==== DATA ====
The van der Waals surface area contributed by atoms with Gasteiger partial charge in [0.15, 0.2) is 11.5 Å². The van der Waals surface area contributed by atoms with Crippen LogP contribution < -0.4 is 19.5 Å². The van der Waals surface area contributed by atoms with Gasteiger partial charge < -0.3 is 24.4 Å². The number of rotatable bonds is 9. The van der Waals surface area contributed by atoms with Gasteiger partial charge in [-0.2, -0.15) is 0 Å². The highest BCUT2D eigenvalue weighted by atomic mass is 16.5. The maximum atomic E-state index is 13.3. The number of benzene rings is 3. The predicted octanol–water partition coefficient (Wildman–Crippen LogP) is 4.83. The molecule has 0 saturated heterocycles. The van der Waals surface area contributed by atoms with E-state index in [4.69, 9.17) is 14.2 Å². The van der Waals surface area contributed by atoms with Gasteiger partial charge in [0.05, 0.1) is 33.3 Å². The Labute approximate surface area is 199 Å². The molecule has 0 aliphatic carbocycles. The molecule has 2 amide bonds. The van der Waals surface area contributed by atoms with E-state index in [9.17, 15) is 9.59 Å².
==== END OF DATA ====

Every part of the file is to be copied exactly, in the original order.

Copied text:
The van der Waals surface area contributed by atoms with Gasteiger partial charge in [0.15, 0.2) is 11.5 Å². The van der Waals surface area contributed by atoms with Crippen LogP contribution < -0.4 is 19.5 Å². The van der Waals surface area contributed by atoms with Gasteiger partial charge < -0.3 is 24.4 Å². The number of rotatable bonds is 9. The van der Waals surface area contributed by atoms with Gasteiger partial charge in [-0.2, -0.15) is 0 Å². The highest BCUT2D eigenvalue weighted by atomic mass is 16.5. The maximum atomic E-state index is 13.3. The number of benzene rings is 3. The predicted octanol–water partition coefficient (Wildman–Crippen LogP) is 4.83. The molecule has 0 saturated heterocycles. The van der Waals surface area contributed by atoms with E-state index in [4.69, 9.17) is 14.2 Å². The van der Waals surface area contributed by atoms with Gasteiger partial charge in [0.05, 0.1) is 33.3 Å². The Labute approximate surface area is 199 Å². The molecule has 0 aliphatic carbocycles. The molecule has 2 amide bonds. The van der Waals surface area contributed by atoms with E-state index in [9.17, 15) is 9.59 Å².